The evolution of Edsa
Edsa will always be best remembered for the historic, peaceful uprising that unseated a dictator.
Along the stretch of Edsa happened the People Power Revolution in 1986, during which Filipinos from all walks of life linked arms to topple the dictator, former President Ferdinand Marcos and to reclaim true democracy.
Over the past 31 years, Edsa then bore witness to a series of major transformations, as the rapid urbanization of the metropolis saw massive infrastructure and property development projects rising along this 24-kilometer stretch.
Today, Edsa remains a major thoroughfare in the metro but one that exudes a highly different character and vibe compared to more than three decades ago. Here are some of the property and infrastructure projects that have changed the landscape of this historic avenue.
It was formally known as the Shrine of Mary, Queen of Peace, and sits at the crossroads of Edsa and Ortigas Avenue in Quezon City.
Established in December 1989 with Fr. Socrates Villegas as its first rector, the shrine was a brainchild of the late Manila Archbishop Jaime Cardinal Sin, who convinced the families of Paquito Ortigas and John Gokongwei to donate the lot.
Arch. Francisco Mañosa designed the church with preparatory work from National Artist Leandro Locsin and Architect William Coscolluela.
National Artist Napoleon Abueva meanwhile designed the 14 Stations of the Cross and the main altar table cast in bronze; sculptor Ramon Orlina created the glass and stainless steel sculpture of the Risen Christ and other artworks; and Virginia Ty-Navarro sculpted the bronze statue of the Virgin Mary.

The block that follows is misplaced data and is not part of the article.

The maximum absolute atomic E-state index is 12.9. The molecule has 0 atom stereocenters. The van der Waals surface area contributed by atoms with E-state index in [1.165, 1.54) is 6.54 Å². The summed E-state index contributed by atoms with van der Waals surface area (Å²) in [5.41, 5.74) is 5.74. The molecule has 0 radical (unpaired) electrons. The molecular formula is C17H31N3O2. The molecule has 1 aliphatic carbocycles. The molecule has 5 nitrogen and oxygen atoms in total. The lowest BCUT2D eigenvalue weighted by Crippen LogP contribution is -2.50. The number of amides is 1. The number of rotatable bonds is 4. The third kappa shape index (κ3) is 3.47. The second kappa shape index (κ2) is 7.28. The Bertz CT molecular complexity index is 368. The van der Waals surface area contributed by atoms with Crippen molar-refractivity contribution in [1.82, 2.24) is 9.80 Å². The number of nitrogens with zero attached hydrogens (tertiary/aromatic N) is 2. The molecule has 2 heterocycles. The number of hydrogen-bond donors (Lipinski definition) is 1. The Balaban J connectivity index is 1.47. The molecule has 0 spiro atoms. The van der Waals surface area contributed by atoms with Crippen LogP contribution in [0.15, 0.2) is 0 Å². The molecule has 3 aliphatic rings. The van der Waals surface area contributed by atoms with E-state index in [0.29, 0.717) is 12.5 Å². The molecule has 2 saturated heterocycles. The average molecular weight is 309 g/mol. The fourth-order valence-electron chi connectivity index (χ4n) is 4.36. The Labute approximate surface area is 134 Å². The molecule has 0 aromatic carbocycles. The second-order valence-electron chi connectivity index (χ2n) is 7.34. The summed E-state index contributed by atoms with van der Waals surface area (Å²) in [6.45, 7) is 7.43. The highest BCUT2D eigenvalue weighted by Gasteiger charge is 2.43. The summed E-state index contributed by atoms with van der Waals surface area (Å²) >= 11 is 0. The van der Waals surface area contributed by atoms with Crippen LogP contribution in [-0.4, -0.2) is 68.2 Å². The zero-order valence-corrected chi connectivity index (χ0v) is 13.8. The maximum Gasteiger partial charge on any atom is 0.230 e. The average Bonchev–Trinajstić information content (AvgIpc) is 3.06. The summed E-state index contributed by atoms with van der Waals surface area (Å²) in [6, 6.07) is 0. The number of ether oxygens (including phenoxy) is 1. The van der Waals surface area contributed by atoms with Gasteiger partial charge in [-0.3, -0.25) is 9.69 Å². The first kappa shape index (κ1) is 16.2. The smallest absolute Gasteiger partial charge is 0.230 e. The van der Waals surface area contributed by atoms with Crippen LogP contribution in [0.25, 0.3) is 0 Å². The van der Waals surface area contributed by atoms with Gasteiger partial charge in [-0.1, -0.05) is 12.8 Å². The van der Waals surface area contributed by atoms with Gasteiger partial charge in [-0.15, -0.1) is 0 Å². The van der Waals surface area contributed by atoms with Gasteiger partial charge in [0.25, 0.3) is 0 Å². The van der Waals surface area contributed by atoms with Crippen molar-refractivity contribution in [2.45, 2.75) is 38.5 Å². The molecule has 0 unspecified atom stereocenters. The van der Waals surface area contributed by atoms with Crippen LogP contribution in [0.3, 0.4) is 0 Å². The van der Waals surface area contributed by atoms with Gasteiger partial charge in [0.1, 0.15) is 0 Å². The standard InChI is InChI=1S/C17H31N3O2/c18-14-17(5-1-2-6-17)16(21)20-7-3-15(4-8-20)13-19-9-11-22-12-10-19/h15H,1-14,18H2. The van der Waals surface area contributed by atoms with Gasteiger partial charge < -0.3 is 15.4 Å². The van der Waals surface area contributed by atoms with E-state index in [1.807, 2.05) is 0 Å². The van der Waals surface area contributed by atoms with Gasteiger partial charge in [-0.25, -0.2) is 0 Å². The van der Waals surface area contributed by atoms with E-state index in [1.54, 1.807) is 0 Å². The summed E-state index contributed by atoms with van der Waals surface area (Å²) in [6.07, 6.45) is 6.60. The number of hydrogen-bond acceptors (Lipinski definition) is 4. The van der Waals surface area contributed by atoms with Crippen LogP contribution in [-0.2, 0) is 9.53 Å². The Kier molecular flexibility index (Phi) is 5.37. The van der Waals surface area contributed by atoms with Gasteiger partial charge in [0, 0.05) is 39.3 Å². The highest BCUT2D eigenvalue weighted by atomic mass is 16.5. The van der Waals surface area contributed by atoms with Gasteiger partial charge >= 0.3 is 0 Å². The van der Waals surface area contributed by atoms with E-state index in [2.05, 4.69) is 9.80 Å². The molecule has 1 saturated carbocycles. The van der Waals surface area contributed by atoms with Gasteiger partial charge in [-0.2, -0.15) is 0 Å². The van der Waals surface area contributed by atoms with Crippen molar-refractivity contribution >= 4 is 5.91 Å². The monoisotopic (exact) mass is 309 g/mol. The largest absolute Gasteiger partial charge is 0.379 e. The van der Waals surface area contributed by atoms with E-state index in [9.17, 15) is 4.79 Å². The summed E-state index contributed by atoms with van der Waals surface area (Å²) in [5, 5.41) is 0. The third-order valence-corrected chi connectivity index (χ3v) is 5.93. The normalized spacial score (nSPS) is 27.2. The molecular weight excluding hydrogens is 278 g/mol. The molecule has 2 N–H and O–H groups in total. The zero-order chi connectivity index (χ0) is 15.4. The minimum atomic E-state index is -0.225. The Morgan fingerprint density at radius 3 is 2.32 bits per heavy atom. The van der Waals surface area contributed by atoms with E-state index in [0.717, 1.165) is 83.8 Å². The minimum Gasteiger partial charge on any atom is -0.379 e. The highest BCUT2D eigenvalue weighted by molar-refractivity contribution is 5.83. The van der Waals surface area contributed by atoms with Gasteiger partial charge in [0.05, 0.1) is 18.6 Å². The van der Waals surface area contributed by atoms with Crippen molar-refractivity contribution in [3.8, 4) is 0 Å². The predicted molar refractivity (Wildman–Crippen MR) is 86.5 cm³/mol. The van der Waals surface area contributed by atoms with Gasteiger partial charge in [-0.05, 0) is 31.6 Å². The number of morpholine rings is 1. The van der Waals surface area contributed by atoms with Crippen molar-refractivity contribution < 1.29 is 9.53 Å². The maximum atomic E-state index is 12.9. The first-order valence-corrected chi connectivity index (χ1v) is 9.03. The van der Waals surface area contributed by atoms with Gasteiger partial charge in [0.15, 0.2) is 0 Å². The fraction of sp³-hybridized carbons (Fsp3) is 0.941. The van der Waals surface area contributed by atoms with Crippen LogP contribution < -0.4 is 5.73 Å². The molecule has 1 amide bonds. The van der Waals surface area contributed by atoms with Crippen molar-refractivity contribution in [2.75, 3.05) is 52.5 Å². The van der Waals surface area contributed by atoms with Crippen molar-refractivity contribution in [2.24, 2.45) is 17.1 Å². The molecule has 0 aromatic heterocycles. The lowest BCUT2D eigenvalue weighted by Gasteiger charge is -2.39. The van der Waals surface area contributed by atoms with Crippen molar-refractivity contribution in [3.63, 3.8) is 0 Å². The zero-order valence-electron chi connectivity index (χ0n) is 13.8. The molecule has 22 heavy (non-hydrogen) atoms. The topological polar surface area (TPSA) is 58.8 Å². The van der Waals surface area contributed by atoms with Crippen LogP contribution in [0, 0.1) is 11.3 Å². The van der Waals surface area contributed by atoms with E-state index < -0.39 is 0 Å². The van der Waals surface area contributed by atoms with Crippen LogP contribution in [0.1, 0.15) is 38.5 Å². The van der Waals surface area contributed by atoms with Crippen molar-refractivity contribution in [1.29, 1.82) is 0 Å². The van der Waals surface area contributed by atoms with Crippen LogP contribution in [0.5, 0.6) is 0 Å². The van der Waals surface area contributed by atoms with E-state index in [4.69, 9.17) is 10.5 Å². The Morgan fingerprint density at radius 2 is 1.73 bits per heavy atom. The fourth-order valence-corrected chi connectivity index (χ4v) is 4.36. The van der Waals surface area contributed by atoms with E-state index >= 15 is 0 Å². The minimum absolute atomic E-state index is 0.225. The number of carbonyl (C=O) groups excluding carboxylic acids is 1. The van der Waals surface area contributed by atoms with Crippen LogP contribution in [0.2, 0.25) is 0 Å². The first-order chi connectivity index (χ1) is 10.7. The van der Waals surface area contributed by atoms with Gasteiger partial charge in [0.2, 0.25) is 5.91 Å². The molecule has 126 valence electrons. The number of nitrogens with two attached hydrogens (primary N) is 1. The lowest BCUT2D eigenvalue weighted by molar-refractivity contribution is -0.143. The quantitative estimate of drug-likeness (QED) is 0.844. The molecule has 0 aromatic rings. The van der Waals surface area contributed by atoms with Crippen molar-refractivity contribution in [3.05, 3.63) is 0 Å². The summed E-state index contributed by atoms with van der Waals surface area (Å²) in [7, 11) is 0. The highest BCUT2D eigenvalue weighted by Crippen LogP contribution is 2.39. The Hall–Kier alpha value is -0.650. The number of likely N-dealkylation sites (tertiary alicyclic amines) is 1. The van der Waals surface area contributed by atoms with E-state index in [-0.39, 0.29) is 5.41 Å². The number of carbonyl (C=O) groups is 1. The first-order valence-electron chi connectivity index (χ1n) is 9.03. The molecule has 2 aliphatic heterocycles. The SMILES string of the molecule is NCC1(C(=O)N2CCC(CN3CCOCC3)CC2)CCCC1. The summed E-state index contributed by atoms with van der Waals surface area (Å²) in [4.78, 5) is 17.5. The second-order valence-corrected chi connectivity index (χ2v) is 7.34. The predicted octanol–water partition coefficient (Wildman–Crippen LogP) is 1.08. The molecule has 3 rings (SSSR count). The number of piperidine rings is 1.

People Power Monument
Located at the corner of White Plains and Esda, the bronze tableau is comprised of 37 figures depicting the various sectors of the Philippine society that joined the People Power Revolution in 1986, surrounding “Inang Bayan” as the dominant figure.
Created by award-winning sculptor Ed Castrillo, it was installed in 1993 and had cost P100 million. It has since served as among the main venues for the government’s commemorative activities.
LRT-1 North Extension
Dubbed the “closing the loop” project to connect Light Rail Transit 1 (LRT-1) to Metro Rail Transit (MRT-3) system, it involved construction of a 5.4-km elevated line from LRT-1’s Monumento Station in Caloocan to MRT’s North Avenue Station in Quezon City.
It was completed in 2010 with additional two stations, Balintawak and Roosevelt, both in Quezon City. The LRT-MRT common station has yet to be constructed.
Metro Rail Transit 3 (MRT-3)
Its full operation began in 2000 with a 17-km track comprising of 13 stations starting from North Avenue in Quezon City to Taft Avenue in Pasay. The rail project has a fleet of 73 Czech-made modern and air-conditioned rail cars, of which up to 60, in three-car trains, operate daily.
Manhattan Garden City
It is a residential development project expected to consist of 20 residential towers on a 5.7-hectare property at the Araneta Center in Quezon City.
Opened in 2004, the flagship mall of Araneta Center has five levels and directly linked to Araneta Coliseum and LRT-2. It has a total floor area of 100,000 square meters.